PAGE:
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Twitter accuses Elon Musk of 'sabotage' in first court face-off

Pavlo Gonchar/SOPA Images/LightRocket via Getty Images

Lawyers for Twitter accused Tesla and SpaceX CEO Elon Musk of attempting to "sabotage" his $44 billion agreement to purchase the social media company on Tuesday in the first hearing of a lawsuit to force the billionaire to close the deal.

The legal teams for Musk and Twitter met in court Tuesday to argue over how soon the case will go to trial. Twitter's attorneys are seeking an expedited process and want a four-day trial to occur in September. Musk's lawyers argue there is no need to rush and want the trial to take place in February 2023.

Twitter lead counsel William Savitt blasted Musk and argued strongly against delay, CNN reports. He said that continuing uncertainty over the deal and this lawsuit "inflicts harm on Twitter everyday, every hour and every day." He also accused Musk of violating his agreement by disparaging Twitter on its own platform.

"Musk has been and remains contractually obligated to use his best efforts to close this deal," Savitt said. "What he's doing is the exact opposite; it's sabotage."

Fewer than three months after Twitter Inc. announced it had accepted Musk's offer to buy Twitter for $54.20 per share, the billionaire businessman attempted to back out of the deal. On July 8, Musk's attorney Mike Ringler alleged in a letter that Twitter had failed to meet its contractual obligation to turn over information that would let Musk assess how many fake or spam accounts are on the platform.

The company has estimated about 5% of the users on its platform are fake or bots, but Musk has claimed the number could be much greater, possibly 20% or more.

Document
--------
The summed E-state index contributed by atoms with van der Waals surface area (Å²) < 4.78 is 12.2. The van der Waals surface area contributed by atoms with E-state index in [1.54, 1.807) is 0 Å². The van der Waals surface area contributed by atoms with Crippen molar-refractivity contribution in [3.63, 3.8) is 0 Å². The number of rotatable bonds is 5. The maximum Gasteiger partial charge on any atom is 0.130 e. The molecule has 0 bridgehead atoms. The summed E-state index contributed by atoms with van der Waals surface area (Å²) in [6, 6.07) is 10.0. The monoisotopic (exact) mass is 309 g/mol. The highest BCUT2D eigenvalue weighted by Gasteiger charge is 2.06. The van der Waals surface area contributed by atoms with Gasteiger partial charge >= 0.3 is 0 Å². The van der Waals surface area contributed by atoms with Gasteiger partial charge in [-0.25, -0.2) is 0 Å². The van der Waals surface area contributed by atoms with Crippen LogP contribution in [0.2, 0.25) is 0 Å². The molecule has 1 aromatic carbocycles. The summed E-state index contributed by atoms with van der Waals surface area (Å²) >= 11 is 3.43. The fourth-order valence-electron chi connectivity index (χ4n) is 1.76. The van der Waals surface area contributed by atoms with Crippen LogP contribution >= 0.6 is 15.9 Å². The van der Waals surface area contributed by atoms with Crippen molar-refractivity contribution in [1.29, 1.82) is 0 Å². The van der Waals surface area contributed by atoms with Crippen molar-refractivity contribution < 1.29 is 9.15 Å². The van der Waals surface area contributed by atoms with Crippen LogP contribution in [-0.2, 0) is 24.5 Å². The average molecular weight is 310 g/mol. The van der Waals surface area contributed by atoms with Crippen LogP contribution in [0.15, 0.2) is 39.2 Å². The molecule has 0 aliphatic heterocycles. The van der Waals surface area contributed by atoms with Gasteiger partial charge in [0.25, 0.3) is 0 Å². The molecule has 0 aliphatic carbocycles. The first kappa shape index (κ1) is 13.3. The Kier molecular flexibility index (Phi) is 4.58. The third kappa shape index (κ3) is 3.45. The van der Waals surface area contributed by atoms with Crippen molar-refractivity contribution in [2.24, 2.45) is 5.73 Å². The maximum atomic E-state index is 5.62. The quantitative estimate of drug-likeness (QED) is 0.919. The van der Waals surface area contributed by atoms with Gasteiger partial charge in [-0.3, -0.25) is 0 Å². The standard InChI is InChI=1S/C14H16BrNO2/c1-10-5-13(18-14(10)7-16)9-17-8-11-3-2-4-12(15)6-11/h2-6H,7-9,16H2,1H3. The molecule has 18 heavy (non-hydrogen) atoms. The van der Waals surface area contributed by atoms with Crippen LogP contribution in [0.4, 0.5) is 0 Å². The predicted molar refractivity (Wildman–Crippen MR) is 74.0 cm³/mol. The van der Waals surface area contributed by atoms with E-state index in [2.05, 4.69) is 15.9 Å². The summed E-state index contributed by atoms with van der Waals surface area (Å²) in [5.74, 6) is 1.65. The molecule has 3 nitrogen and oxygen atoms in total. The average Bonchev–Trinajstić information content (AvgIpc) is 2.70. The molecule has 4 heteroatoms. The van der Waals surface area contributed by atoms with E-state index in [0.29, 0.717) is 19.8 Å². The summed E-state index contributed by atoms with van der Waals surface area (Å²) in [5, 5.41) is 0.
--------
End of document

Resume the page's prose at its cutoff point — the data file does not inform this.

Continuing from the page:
Twitter responded with a lawsuit seeking to force Musk to complete the deal. The company alleged that Musk was using bots as a pretext to pull out of a purchase he felt buyer's remorse for. It is asking the court to force Musk to hold up his end of the bargain.

Tuesday's dispute over the timing of the trial reflects the different priorities of the two parties. Twitter reportedly said a speedy trial is needed to complete the deal before a "drop dead" date of October 24, when both sides had previously agreed to complete the transaction, and to "protect Twitter and its stockholders from the continuing market risk and operational harm resulting from Musk's attempt to bully his way out of an airtight merger agreement."

Musk's attorneys have accused Twitter of asking for an "extreme expedition" and asserted that more time is needed for discovery of the bot question. They also refuted Twitter's point about the "drop dead" date, arguing the agreement stipulated that if either party filed litigation over the deal it would no longer apply.

Savitt responded by telling presiding judge Chancellor Kathaleen St. Jude McCormick that there was no need for months of discovery to gather claims on the bot question, which he said is "emphatically and plainly not before the court in this case."

"Nothing in the merger agreement turns on that question, there is no representation or warranty in the merger that is related to how many false accounts there may be on Twitter," Savitt said.

He added that if fake accounts were a concern, "Musk could have conducted diligence about this issue" before agreeing to buy Twitter, but he did not.

McCormick is expected to issue a decision on the timing of the trial at a later date, CNN reports.

Musk has reportedly agreed to pay a $1 billion fine to Twitter if the deal is not completed.

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